Hello, Don’tRead Faithful! I’m starting a new feature on the site–I wanna do more indie titles, so I thought I’d devote some Wednesdays. sure, it’s not a great rhyme, or alliterative, but you try coming up with a catchy Indie-themed title!
(By reading the above statement, you hereby waive all rights to any catchy, Indie-themed title you may think up and said rights and title become the property of J Ensis and DontReadBooks, Inc.)
Th3 5cr1ptl1ng5 (or The Scriptlings to those of us who don’t 5p34k L337) is billed as a “lovechild” of Magic and Science, and it is very apparent (and mentioned in the author’s bio) that it is an homage to famous comedy sci-fi/fantasy writers as Terry Pratchett, Monty Python, and Douglas Adams.
It’s basically about how magic is similar to computer programming. This is a pretty high concept for people unfamiliar with computer code, but you’ll be fine as long as you suspend that disbelief.
Why I Picked It Up
I was initially drawn to the cover and the title, as both were evocative and original. A ‘Scriptling’ could be just about any damned thing and I kinda wanted to know what it was. I did not actually notice the L3375p34k title until I began to write this review, however.
What I Like About It
The best thing about Scriptlings so far is the voice–I could sense the influence of Adams from the first paragraph. The humor of his writing is often imitated, but rarely have I found it so successfully done. This book is funny and quirky in the droll way of Adams and Pratchett. There’s even footnotes for fans of the many many found in Pratchett’s Good Omens.
The manuscript is also very clean–no typos did I find–which helps the humor greatly.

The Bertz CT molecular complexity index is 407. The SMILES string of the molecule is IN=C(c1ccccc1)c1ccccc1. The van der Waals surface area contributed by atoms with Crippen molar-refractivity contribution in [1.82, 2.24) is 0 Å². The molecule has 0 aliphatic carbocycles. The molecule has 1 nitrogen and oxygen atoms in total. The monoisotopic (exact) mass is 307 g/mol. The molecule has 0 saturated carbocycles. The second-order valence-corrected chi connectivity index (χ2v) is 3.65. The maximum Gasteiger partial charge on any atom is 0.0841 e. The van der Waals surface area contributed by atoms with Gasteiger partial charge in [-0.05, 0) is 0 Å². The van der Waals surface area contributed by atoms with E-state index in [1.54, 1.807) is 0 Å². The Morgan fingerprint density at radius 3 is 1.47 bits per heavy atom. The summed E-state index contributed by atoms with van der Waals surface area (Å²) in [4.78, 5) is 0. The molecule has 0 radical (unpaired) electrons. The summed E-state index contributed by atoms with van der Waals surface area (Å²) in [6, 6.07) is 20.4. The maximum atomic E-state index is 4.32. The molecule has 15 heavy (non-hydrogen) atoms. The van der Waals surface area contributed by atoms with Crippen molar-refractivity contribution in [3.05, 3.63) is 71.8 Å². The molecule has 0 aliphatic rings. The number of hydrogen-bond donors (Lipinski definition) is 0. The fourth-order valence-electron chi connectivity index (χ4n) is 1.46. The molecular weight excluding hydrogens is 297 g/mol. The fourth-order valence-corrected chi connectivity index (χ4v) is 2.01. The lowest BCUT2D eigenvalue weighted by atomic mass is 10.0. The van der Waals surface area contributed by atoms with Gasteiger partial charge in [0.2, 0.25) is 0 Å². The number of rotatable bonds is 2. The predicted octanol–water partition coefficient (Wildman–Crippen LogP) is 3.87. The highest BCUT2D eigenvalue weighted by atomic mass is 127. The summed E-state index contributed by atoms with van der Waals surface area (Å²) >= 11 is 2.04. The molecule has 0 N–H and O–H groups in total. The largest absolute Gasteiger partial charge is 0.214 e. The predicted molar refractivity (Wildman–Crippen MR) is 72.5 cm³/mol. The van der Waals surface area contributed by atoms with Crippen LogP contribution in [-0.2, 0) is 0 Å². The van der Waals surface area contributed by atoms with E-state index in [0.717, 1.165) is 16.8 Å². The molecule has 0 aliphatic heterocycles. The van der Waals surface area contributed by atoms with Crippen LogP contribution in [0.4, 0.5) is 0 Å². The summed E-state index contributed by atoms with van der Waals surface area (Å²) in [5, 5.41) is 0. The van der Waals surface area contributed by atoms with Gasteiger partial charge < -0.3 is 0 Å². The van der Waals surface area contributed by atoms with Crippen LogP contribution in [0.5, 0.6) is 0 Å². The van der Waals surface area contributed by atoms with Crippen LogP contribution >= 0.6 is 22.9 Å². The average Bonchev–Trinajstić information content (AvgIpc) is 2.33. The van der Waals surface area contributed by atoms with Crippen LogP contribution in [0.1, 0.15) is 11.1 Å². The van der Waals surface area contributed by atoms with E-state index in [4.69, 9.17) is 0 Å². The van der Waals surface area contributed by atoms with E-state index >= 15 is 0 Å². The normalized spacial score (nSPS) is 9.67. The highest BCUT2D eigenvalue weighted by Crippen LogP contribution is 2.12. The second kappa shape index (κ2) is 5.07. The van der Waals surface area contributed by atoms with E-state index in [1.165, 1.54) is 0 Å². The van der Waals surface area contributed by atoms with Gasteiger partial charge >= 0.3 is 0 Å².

I’d have to say the thing I like best about it is how Suciu starts his world-building on page one. We’re set in contemporary Canada, but there’s this underlying magic world that’s different from those we’ve seen before, yet still comfortingly familiar.
What Could Be Better
For starters, there’s nothing at stake.
The humor is droll–spot on even–and it’s the only thing that’s keeping me reading at this point. Modern fiction is all about the ‘in-medias-res’ of the plot–getting the action of the story going from page one–because that’s how you keep people engaged. I feel Suciu could have injected a little more plot into his early pages.
A comparison to Adams is, again, inevitable (because the author chose to compare himself) so I urge you to recall that while Adams was amusing us with his witty observations about Arthur Dent’s boring morning, he was ALSO building tension by showing us the encroaching bulldozers ready to tear Arthur’s house down.
Because the sample is so short we get two brief glimpses into our main character’s psyches, but not enough time to connect with either of them. The sample ends in an abrupt cliffhanger, with just a HINT that there could be a plot, but we don’t get any sense of what’s gonna happen next.
Cliffhangers work best when you give people clues about what’s gonna happen next, then withholding the result until you buy the book, or you tune in to next week’s episode, or what have you.
This works because people can guess and they want to see if they’ve guessed right.
Also, the fact that we’ve not yet bonded with our characters doesn’t help the cliffhanger’s efficacy.
But the WORST thing about this book–UNFORGIVABLE–is, hands down, that it’s not available on the Nook!
In case you weren’t aware, I own a Nook.
Sure, you can buy a paper copy at B&N’s website, but I want an ebook, dammit!
It is available in print and for the
GLORIOUS KINDLE MASTER RACE Kindle.
Anyway, I hope it comes out on Nook soon, cause I don’t wanna wait for my print copy in the mail. I might see if it’s out on shelves tonight and update.
*UPDATE – An exploration of Suciu’s website revealed this title is available on Smashwords, so if you have some computer skills, you can get this book on your Nook. I have rescinded my judgement, and now ruled Suciu’s “Nook Overlook” sin forgivable.
If you’ve read, or wanted to read (or written) Th3 5cr1ptl1ng5, give a shoutout in the comments!